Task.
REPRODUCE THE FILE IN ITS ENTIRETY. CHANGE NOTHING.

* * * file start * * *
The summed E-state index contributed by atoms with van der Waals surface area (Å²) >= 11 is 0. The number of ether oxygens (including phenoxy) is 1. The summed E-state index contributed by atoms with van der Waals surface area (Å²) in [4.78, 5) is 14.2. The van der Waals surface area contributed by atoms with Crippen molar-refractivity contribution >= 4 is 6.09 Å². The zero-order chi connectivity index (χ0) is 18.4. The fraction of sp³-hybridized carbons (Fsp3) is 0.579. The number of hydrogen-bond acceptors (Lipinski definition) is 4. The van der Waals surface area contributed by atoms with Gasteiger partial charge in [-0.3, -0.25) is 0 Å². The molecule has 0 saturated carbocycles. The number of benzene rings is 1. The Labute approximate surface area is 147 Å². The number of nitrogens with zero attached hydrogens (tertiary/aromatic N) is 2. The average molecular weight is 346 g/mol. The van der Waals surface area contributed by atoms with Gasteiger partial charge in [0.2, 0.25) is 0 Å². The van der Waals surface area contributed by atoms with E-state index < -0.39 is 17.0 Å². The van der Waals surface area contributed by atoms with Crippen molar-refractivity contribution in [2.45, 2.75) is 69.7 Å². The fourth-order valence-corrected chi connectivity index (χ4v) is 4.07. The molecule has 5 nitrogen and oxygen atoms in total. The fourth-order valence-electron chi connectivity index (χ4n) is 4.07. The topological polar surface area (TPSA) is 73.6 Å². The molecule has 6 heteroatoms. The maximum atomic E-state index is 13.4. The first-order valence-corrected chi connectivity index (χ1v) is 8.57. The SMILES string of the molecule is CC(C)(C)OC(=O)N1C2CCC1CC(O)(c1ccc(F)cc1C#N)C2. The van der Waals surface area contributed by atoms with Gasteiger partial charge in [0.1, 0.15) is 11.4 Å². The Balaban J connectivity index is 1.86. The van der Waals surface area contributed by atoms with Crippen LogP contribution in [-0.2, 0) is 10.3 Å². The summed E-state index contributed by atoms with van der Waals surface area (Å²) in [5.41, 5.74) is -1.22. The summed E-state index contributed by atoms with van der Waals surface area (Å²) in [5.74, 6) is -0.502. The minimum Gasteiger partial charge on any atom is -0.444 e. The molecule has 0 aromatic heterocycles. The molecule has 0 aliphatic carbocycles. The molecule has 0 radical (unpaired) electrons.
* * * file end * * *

The summed E-state index contributed by atoms with van der Waals surface area (Å²) >= 11 is 0. The number of ether oxygens (including phenoxy) is 1. The summed E-state index contributed by atoms with van der Waals surface area (Å²) in [4.78, 5) is 14.2. The van der Waals surface area contributed by atoms with Crippen molar-refractivity contribution >= 4 is 6.09 Å². The zero-order chi connectivity index (χ0) is 18.4. The fraction of sp³-hybridized carbons (Fsp3) is 0.579. The number of hydrogen-bond acceptors (Lipinski definition) is 4. The van der Waals surface area contributed by atoms with Gasteiger partial charge in [-0.3, -0.25) is 0 Å². The molecule has 0 saturated carbocycles. The number of benzene rings is 1. The Labute approximate surface area is 147 Å². The number of nitrogens with zero attached hydrogens (tertiary/aromatic N) is 2. The average molecular weight is 346 g/mol. The van der Waals surface area contributed by atoms with Gasteiger partial charge in [0.2, 0.25) is 0 Å². The van der Waals surface area contributed by atoms with E-state index < -0.39 is 17.0 Å². The van der Waals surface area contributed by atoms with Crippen molar-refractivity contribution in [2.45, 2.75) is 69.7 Å². The fourth-order valence-corrected chi connectivity index (χ4v) is 4.07. The molecule has 5 nitrogen and oxygen atoms in total. The fourth-order valence-electron chi connectivity index (χ4n) is 4.07. The topological polar surface area (TPSA) is 73.6 Å². The molecule has 6 heteroatoms. The maximum atomic E-state index is 13.4. The first-order valence-corrected chi connectivity index (χ1v) is 8.57. The SMILES string of the molecule is CC(C)(C)OC(=O)N1C2CCC1CC(O)(c1ccc(F)cc1C#N)C2. The van der Waals surface area contributed by atoms with Gasteiger partial charge in [0.1, 0.15) is 11.4 Å². The Balaban J connectivity index is 1.86. The van der Waals surface area contributed by atoms with Crippen LogP contribution in [-0.2, 0) is 10.3 Å². The summed E-state index contributed by atoms with van der Waals surface area (Å²) in [5.41, 5.74) is -1.22. The summed E-state index contributed by atoms with van der Waals surface area (Å²) in [5.74, 6) is -0.502. The minimum Gasteiger partial charge on any atom is -0.444 e. The molecule has 0 aromatic heterocycles. The molecule has 0 aliphatic carbocycles. The molecule has 0 radical (unpaired) electrons.